I believe there’s a lot of false humility going around. I hear people, and have spoken with people, who seem only content with beating themselves up with words. They like only to think of themselves as sinners. Sometimes they think it’s wrong of Christians to talk about sin, or to help others see the sin in their lives, because they themselves are sinners. Sometimes they apply those passages that speak of the woes and condemnation of the wicked and unbelieving to Christians (those who have repented and believed the gospel, and are walking accordingly). I believe such is misguided, great error, and demonstrates false humility. What is even more interesting, many of these people seem eager to communicate just how sinful they are; and when they do it, it’s like they want you to secretly think about how humble they are. How is that any better than going around telling people how worthy and proper you are? I see no difference. They’re just two errors on opposite ends of the spectrum.
I think the apostle Paul gives sound instruction in regards to this matter. In Romans 12:3 he says, “For through the grace given to me I say to everyone among you not to think more highly of himself than he ought to think; but to think so as to have sound judgment, as God has allotted to each a measure of faith.” (NASB) Paul cautions against lofty thoughts, and he does so by instructing believers to think with “sound judgment” in regards to themselves. He’s not telling believers to go around thinking of themselves as sinners, despicable, etc. Yes, we do still sin, and we do need to recognize that sin in our lives and repent of it. But the point is, we need to look at ourselves in light of the gospel, in light of our union with Christ (look at Paul’s wonderful balance of this in 1 Timothy 1:12-17). It is noteworthy that Paul gives this instruction after his long discourse on the gospel and its blessings (e.g. justification, sanctification, adoption). We are now children of God, fellow heirs with Christ (8:14-17). We have been bought with the precious blood of Jesus Christ, and are justified and reconciled with God (5:1-11). These are glorious realities, blessings, and promises. Understanding these things helps us to put ourselves in proper perspective.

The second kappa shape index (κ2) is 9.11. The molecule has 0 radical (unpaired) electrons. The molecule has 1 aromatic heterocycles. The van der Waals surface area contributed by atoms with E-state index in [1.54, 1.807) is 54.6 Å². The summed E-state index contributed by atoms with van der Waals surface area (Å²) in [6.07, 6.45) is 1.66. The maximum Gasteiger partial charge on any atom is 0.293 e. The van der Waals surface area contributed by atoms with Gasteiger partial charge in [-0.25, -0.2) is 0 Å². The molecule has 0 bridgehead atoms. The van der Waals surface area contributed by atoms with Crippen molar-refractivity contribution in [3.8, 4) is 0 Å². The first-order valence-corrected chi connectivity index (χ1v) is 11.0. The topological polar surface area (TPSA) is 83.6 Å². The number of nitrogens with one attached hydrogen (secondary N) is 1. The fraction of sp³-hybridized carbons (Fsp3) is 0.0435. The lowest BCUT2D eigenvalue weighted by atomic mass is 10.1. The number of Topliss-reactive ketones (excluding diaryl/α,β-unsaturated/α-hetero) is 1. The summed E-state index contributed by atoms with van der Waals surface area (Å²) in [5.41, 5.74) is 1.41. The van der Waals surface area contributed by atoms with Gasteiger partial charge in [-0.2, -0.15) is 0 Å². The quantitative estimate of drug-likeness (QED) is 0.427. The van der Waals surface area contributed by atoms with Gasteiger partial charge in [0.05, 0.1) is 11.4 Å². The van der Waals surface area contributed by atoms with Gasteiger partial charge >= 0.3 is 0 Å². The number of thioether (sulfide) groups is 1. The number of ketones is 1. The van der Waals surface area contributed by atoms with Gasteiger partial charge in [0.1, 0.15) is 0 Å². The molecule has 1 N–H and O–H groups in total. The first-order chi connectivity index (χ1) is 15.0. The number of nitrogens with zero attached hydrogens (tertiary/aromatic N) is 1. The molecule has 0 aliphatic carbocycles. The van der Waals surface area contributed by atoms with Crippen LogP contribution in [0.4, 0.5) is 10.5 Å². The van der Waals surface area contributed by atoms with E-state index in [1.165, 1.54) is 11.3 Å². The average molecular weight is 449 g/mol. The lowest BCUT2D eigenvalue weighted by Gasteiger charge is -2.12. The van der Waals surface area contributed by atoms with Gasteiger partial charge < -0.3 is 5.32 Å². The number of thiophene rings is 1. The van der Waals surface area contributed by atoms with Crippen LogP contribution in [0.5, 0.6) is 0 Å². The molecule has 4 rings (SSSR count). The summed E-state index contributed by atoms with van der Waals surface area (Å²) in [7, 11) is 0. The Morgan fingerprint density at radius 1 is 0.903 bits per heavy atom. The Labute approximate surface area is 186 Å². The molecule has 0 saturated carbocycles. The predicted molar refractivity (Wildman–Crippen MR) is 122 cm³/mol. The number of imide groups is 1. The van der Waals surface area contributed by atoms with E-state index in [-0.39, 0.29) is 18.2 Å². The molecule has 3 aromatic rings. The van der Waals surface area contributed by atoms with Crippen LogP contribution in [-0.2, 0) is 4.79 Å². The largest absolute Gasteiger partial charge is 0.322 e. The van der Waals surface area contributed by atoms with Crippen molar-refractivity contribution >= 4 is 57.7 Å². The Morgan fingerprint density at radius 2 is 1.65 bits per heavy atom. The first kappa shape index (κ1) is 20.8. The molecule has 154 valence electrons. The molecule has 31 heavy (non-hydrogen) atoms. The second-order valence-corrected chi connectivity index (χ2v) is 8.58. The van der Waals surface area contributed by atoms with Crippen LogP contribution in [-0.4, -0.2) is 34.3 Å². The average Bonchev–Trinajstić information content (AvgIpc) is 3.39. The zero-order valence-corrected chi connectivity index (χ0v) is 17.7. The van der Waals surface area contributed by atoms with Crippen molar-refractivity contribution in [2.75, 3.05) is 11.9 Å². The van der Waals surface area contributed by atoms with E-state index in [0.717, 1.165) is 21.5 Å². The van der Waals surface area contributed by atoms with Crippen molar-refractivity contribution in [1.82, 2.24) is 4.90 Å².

In other words, we should no longer think of ourselves as we once were, when we were outside of Christ (though we should never forget it); but to think of ourselves as we now are, having been united to Christ. This is looking at ourselves in the light of God’s grace (see Tit. 3:1-7). And yes, we can and ought to talk about sin, because it’s a necessary thing (the Bible talks about it); and we need to help people see their sin and the consequence of sin, most notably unbelievers, otherwise the gospel will be meaningless to them (Rom. 3:19-26). Brethren, just as Paul said that we ought not to think of ourselves too highly, we also ought not to think of ourselves too lowly, lest we despise the miraculous, glorious, and gracious work of God in us through His gospel.
“I am not what I ought to be, I am not what I want to be, I am not what I hope to be in another world; but still I am not what I once used to be, and by the grace of God I am what I am.” –John Newton